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Review: Manorhaus, Llangollen

(June 01, 2015)

Review: Manorhaus, Llangollen
5* restaurant with rooms
Manorhaus Llangollen Manorhaus Llangollen

Llangollen TownRiver Dee from Llangollen Bridge
a great place to watch kayaks negotiating the Afon Dyfrdwy's whitewater


A beautiful small town, framed by woodland and mountains - including the wonderfully evocative ruins of Castell Dinas Brân, visible from the town - Llangollen has the River Dee (Afon Dyfrdwy) running through its heart. The annual Llangollen International Musical Eisteddfod (see here), held during the second week of July, swells the town's population to tens of thousands from its more permanent 3,500 base. So Llangollen is well able to cater for tourists and locals alike at any time of year.

Llangollen CastleCastell Dinas Brân, from the town

Its town centre has a wide range of independent retailers, pubs, restaurants and vintage shops to browse around (some found down pretty little lanes), all with a friendly and laid-back feel. Lovely touches, such as traditional butchers, sweet shops, bakers and grocers are something of a novelty for us 'townies' and were a treat to see - and best of all, they seem to be thriving!

The Pontcysyllte Aqueduct, just four miles east of town along the Llangollen Canal, is well worth a visit to marvel at this UNESCO World Heritage Site. Although a trip across the aquaduct - standing a perilous 126 ft (38 m) above the River Dee - either by foot along the towpath or by barge along the canal is best left for those significantly braver than myself.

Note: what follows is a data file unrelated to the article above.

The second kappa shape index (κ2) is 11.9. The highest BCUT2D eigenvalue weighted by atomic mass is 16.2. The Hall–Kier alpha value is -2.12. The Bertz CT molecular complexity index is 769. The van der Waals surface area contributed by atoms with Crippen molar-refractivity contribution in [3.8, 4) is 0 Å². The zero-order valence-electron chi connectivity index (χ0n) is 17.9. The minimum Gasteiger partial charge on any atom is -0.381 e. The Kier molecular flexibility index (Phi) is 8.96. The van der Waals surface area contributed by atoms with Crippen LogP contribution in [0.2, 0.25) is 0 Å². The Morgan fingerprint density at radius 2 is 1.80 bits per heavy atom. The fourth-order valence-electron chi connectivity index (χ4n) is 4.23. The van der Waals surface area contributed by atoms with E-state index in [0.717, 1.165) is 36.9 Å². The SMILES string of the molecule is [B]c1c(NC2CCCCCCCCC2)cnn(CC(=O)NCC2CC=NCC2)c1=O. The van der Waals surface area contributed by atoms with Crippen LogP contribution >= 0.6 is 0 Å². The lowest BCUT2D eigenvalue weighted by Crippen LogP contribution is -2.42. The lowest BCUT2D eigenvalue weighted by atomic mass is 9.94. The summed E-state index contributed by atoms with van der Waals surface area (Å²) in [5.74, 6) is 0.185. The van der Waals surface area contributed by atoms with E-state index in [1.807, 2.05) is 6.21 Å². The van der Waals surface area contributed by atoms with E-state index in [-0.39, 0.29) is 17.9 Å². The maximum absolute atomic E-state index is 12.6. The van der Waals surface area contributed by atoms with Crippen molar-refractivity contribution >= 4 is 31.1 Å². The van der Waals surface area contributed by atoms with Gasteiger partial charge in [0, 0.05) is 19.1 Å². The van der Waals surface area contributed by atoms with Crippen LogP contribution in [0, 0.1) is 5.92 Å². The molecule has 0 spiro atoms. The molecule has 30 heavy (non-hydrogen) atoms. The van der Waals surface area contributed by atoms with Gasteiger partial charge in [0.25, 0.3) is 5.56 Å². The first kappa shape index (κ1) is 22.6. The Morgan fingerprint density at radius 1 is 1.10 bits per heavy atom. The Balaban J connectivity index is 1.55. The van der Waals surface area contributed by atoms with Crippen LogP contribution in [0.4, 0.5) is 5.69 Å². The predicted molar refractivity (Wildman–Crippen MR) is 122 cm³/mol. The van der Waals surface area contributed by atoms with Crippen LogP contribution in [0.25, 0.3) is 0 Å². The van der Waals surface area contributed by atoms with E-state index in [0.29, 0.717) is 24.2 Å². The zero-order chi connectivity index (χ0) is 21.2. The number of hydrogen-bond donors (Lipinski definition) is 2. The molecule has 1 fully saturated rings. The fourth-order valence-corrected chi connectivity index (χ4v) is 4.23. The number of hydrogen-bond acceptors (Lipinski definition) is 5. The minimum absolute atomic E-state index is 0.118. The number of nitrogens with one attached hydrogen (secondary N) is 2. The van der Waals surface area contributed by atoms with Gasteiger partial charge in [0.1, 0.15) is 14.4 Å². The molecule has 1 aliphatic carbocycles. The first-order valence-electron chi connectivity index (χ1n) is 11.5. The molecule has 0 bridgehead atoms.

Pontcysyllte aqueductPontcysyllte aqueduct

Llangollen's railway, once on the line connecting Ruabon (Rhiwabon) to Barmouth (Abermaw), on the west coast (via Y Bala and Dolgellau), became yet another of Dr Beeching's Welsh victims; closed as part of his infamous 'axe' in 1964. The station re-opened as a preserved steam railway in 1975, with only 60 feet (18 m) of track. Since then, volunteers have extended the line, which now runs steam-hauled, original rolling-stock, the ten miles (16 km) to Corwen. The scenery along the entire route, which runs alongside the River Dee, is simply stunning. Look out for a glimpse of the Horseshoe Falls, about three miles west of Llangollen. So, you don't have to be a train-nerd or geek to enjoy a trip on this railway. But if you are, it will be the best £15 (adult return) you will have spent in a very long time: other return fares are senior (60+) – £13.50; child (3-15) – £8; family (2 adults & 2 children) – £39.


Llangollen RailwayLMS locomotive arriving at Llangollen Railway Station

Manorhaus, Llangollen